Op Ed: First Hospital to Forbid Dietary Supplements

Food Supply & Food Politics

Oct 29

The first hospital to remove dietary supplements from their formulary is the Children’s Hospital of Philadelphia — lead by millionaire vaccine inventor and vaccine advocate Paul Offit. Dr. Offit is Chief of Infectious Diseases at The Children’s Hospital of Philadelphia and the Maurice R. Hilleman Professor of Vaccinology and professor of pediatrics at the University of Pennsylvania School of Medicine. No conflict of interest there.

Dr. Offit has said that all vaccines are perfectly safe and infants can tolerate theoretically 10,000 of them at once. Clearly an advocate of Big Pharma, Offit is now going after dietary supplements with a typical rationale.

The Rationale

The rationale used by Offit engages arguments that have been around for years. With the backing of the Joint Commission of Hospital Accreditation, he claims the hospital was asked to treat dietary supplements like drugs because they could have a pharmacologic and physiologic effect that is drug-like. 

This is true. Many times, the dietary supplements are more effective than drugs. But no one in a hospital setting wants to share that.

Additionally, according to Offit,

The Food and Drug Administration doesn’t regulate these products as drugs, so for the 54,000 dietary supplements on the market, there isn’t a very good safety profile. Probably fewer than 0.3% of those products have any reasonable safety portfolio.

There is no safely profile, because there is no safety issue. There have been very few reported incidents of serious adverse reactions to dietary supplements in the past 30 years. In general dietary supplements are enormously safe for most people to use. Compare this to the statistics of adverse events in hospitals under doctor supervision.

According to Dr. Sanjay Gupta,

a reasonable estimate is that medical mistakes now kill around 200,000 Americans every year. That would make them one of the leading causes of death in the United States… Here’s one theory. It is a given that American doctors perform a staggering number of tests and procedures, far more than in other industrialized nations, and far more than we used to. Since 1996, the percentage of doctor visits leading to at least five drugs’ being prescribed has nearly tripled…

The department of Health and Human Services had found that one in seven medicare beneficiaries who is hospitalized will be harmed as a result of the medical care they receive in the hospital.

This study published in the Archives of Internal Medicine in 2010, showed that sepsis and pneumonia caused by hospital-acquired infections killed 48,000 patients and cost $8.1 billion in 2006 alone. The study also found that 20 percent of people who developed sepsis died; 11 percent of those who developed pneumonia died.

But Dr.Offit sees fit to point out the lack of a safety profile for dietary supplements.

He goes on to state that,

Their efficacy claims are often not true. What is worrisome is that the labeling may not be accurate and that, for example, a selenium product, which is said to contain 200 µg of selenium, may in fact contain 40,800 µg as was recently shown with a couple of products.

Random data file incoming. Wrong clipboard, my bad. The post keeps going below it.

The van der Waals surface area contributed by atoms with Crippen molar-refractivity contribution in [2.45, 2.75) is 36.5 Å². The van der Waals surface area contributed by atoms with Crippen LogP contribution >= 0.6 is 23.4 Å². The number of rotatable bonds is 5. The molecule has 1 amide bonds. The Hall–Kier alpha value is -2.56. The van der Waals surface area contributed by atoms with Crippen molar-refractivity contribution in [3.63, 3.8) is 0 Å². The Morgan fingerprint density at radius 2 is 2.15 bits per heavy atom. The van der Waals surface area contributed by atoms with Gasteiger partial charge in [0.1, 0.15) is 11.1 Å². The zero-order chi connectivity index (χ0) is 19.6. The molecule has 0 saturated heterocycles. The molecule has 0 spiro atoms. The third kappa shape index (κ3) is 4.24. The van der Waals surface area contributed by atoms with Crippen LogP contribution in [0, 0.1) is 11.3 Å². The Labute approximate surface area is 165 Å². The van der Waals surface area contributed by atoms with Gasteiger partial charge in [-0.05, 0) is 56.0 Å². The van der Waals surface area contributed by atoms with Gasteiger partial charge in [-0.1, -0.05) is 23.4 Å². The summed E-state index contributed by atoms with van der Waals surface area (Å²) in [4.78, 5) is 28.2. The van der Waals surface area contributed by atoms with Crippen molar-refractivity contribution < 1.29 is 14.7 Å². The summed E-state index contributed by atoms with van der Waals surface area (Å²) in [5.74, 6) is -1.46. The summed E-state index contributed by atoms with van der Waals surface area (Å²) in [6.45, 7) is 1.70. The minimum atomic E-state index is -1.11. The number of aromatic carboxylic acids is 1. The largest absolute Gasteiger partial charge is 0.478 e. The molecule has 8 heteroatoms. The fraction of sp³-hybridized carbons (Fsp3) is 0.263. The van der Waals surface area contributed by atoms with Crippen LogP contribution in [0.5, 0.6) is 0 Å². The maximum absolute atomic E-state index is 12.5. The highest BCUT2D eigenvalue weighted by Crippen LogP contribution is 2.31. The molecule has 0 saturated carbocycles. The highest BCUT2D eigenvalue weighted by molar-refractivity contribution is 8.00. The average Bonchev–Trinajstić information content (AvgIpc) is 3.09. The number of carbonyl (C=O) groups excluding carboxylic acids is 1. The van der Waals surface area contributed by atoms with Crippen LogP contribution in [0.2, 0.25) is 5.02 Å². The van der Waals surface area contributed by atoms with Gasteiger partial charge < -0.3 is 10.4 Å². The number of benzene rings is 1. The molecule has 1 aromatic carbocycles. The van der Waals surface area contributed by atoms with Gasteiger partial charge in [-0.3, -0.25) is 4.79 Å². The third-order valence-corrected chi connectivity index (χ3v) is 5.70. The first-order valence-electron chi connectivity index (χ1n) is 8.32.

Hmmm. Let’s go back to that statistic I quoted above..

medical mistakes now kill around 200,000 Americans every year.

By the way, much of that is due to mistakes in drug prescribing and drug interactions.

Here is the Way It Works Now at Children’s Hospital

According ot Offit,

When you come to the hospital, we ask parents whether their children are receiving dietary supplements. Many times in the past, we just asked whether they were receiving drugs, and I think that many parents didn’t consider supplements to be drugs. So, for the first time, we are really finding out about the level of dietary supplementation, at least in the pediatric population in our hospital.If they are taking supplements, we strongly discourage their use and give them a pamphlet to explain why it is that these products are not what they claim to be. If they still want to use a dietary supplement and we don’t consider it to be potentially harmful like St. John’s wort, then we give them a waiver and say that they are using this against medical advice.

I think we are going to learn a lot over the next year or so about dietary supplement use in our hospital, and it will be of benefit to our patients because this is a patient safety initiative.

Offit is strongly against any exemption to vaccine administration and has been quoted as saying,

A more practical way to determine the diversity of the immune response would be to estimate the number of vaccines to which a child could respond at one time…. each infant would have the theoretical capacity to respond to about 10, 000 vaccines at any one time.

Conflict of interest notwithstanding, wouldn’t it make more sense to educate the doctors about potential supplement/drug interactions than completely ban supplements from patients?

I do agree that if a patient needs to be on strong medications such as chemotherapy, they do need to be aware of any potential interactions with anything else they are taking.

But here again, children’s and parent’s rights are being ignored and revoked in subtle and devious ways. I find it interesting that the first hospital to invoke this policy is a children’s hospital.

What do you think? Leave a comment and let me know!

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